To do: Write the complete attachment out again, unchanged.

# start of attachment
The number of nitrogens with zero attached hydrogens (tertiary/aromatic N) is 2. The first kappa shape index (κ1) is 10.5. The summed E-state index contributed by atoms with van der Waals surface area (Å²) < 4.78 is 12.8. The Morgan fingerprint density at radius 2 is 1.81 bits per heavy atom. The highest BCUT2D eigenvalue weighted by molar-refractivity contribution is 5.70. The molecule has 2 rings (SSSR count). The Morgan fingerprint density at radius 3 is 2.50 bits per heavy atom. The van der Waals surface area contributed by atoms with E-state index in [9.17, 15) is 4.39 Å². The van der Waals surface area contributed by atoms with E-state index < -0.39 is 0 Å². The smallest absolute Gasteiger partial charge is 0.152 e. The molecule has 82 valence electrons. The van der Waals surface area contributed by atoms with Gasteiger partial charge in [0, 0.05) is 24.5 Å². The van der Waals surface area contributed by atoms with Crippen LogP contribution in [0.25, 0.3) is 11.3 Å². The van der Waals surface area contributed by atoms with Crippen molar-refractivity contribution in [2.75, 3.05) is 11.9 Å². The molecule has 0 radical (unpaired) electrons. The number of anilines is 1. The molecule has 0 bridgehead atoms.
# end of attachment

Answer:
The number of nitrogens with zero attached hydrogens (tertiary/aromatic N) is 2. The first kappa shape index (κ1) is 10.5. The summed E-state index contributed by atoms with van der Waals surface area (Å²) < 4.78 is 12.8. The Morgan fingerprint density at radius 2 is 1.81 bits per heavy atom. The highest BCUT2D eigenvalue weighted by molar-refractivity contribution is 5.70. The molecule has 2 rings (SSSR count). The Morgan fingerprint density at radius 3 is 2.50 bits per heavy atom. The van der Waals surface area contributed by atoms with E-state index in [9.17, 15) is 4.39 Å². The van der Waals surface area contributed by atoms with E-state index < -0.39 is 0 Å². The smallest absolute Gasteiger partial charge is 0.152 e. The molecule has 82 valence electrons. The van der Waals surface area contributed by atoms with Gasteiger partial charge in [0, 0.05) is 24.5 Å². The van der Waals surface area contributed by atoms with Crippen LogP contribution in [0.25, 0.3) is 11.3 Å². The van der Waals surface area contributed by atoms with Crippen molar-refractivity contribution in [2.75, 3.05) is 11.9 Å². The molecule has 0 radical (unpaired) electrons. The number of anilines is 1. The molecule has 0 bridgehead atoms.